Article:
# Thread: Proof: f(x,y) Differentiable then it is Continuous

1. ## Proof: f(x,y) Differentiable then it is Continuous

Sorry for such a lame question. I would like to know how to do this because it is likely to come up on an exam.

Prove that if f(x,y) is differentiable at (a,b) then it is continuous at (a,b).

I was never good at proving things. If I could even get a tip it would be really helpful. Thanks.

2. Originally Posted by Shananay
Sorry for such a lame question. I would like to know how to do this because it is likely to come up on an exam.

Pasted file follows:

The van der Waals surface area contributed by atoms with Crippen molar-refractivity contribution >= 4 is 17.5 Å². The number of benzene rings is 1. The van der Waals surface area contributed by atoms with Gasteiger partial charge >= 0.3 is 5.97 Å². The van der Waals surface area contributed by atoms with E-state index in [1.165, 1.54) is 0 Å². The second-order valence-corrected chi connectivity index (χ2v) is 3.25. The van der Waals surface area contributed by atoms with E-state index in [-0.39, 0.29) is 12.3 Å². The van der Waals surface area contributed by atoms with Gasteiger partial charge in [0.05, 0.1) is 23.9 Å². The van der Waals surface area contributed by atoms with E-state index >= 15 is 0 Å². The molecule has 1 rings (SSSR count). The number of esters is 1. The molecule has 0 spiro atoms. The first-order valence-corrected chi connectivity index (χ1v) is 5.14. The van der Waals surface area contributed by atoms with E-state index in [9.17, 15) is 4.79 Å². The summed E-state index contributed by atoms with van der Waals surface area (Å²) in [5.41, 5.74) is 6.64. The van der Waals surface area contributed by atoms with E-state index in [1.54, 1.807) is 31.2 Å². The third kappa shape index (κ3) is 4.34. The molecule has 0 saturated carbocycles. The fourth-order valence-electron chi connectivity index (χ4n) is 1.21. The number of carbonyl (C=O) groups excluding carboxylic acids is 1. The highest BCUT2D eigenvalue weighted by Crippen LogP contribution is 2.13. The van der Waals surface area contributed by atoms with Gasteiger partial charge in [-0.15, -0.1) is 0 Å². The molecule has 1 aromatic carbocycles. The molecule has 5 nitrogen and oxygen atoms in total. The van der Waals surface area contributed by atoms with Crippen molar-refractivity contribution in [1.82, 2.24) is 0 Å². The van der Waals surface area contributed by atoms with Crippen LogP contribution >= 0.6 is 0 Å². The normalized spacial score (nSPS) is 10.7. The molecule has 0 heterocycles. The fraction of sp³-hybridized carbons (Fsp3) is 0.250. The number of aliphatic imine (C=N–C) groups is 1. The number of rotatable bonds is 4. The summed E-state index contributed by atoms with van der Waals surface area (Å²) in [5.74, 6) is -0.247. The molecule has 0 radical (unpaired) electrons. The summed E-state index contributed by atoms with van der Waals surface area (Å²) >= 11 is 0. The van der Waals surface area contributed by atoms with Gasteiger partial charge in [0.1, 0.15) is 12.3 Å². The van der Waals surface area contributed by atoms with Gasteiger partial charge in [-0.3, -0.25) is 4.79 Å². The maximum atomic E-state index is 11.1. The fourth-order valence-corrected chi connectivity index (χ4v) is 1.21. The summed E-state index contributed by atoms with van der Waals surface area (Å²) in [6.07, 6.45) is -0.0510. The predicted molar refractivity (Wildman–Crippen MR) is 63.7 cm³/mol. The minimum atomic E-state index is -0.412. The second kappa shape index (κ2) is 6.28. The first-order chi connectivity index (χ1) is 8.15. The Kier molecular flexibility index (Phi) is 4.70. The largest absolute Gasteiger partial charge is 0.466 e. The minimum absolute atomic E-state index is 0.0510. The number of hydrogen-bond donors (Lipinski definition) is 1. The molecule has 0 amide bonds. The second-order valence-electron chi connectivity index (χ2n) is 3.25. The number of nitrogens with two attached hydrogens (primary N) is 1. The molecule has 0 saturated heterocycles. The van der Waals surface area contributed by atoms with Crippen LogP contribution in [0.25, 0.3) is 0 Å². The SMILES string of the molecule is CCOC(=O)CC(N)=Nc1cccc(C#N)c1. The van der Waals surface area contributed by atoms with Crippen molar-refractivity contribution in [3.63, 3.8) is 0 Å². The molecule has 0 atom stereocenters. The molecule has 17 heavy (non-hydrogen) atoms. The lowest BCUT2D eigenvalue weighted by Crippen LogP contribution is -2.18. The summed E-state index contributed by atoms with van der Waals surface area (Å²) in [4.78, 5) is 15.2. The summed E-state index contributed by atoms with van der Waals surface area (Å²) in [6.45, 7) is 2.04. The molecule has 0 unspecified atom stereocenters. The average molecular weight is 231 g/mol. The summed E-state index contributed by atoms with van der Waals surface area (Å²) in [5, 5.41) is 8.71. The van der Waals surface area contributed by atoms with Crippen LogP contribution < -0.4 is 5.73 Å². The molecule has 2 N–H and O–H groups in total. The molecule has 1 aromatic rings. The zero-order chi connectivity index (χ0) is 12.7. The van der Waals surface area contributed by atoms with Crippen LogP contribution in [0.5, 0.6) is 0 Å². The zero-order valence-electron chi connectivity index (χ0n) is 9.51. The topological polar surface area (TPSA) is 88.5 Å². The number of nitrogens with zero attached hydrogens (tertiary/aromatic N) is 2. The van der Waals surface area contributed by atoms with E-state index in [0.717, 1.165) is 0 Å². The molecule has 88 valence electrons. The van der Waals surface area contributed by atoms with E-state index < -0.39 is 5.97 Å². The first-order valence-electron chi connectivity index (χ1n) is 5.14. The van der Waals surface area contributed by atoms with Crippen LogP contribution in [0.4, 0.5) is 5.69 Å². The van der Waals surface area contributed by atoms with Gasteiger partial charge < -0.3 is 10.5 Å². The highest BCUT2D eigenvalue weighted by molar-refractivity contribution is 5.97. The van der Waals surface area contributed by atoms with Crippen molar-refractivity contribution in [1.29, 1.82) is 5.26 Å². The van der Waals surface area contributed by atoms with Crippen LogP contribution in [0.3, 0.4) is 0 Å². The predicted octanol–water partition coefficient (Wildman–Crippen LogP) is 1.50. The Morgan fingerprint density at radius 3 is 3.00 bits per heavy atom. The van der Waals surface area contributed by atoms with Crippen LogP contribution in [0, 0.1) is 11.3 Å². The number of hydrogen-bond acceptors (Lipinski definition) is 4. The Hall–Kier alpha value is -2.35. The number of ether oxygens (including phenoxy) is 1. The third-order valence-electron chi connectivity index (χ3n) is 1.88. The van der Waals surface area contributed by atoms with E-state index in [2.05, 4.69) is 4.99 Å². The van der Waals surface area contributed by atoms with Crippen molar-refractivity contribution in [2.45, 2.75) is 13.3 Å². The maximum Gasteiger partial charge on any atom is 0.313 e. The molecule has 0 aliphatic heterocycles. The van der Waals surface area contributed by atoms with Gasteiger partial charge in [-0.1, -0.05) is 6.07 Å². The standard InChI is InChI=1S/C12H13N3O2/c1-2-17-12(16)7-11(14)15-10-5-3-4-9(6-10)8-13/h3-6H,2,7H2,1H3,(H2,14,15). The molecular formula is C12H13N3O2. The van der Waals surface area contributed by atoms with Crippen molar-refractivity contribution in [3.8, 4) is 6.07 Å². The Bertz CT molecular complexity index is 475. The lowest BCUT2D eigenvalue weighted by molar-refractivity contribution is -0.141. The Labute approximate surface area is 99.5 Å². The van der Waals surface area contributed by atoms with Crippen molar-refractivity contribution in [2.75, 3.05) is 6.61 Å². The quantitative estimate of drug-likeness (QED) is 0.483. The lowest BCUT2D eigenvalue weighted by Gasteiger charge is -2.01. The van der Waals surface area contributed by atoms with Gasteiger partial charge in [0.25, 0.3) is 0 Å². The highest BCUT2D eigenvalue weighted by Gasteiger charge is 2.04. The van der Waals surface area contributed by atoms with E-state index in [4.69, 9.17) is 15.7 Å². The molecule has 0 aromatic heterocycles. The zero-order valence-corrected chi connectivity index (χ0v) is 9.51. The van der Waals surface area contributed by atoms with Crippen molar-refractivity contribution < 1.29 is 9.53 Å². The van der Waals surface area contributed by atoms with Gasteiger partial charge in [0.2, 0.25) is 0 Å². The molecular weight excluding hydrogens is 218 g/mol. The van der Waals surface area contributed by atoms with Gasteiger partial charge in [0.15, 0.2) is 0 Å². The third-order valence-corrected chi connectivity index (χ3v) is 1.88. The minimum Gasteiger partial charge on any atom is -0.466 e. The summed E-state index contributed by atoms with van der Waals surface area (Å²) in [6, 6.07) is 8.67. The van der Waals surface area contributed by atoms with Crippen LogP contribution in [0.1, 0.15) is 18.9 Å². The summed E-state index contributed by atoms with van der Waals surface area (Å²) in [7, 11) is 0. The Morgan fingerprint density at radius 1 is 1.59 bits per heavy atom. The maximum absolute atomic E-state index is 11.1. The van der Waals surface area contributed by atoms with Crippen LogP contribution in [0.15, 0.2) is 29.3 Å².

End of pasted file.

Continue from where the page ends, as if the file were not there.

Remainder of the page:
Prove that if f(x,y) is differentiable at (a,b) then it is continuous at (a,b).

I was never good at proving things. If I could even get a tip it would be really helpful. Thanks.
Always start from definitions and always state the definitions exactly.

"Differentiable", at (a, b), for a real valued function of two variables, means, there exist numbers A and B and a function $\epsilon(x,y)$ such that
$f(x,y)= f(a,b)+ A(x-a)+ B(x- b)+ \epsilon(x,y)$ and such that $\lim_{(x,y)\to (a,b)} \frac{\epsilon(x,y)}{\sqrt{(x-a)^2+ (y- b)^2}}= 0$
(Essentially that says that f(a,b)+ A(x- a)+ B(x- b) is the "best" linear approximation to f(x,y) around (a, b).)_

Now, take the limit of both sides of $f(x,y)= f(a,b)+ A(x-a)+ B(x- b)+ \epsilon(x,y)$ as (x, y) goes to (a, b). That condition on $\epsilon$ tells you that it must go to 0.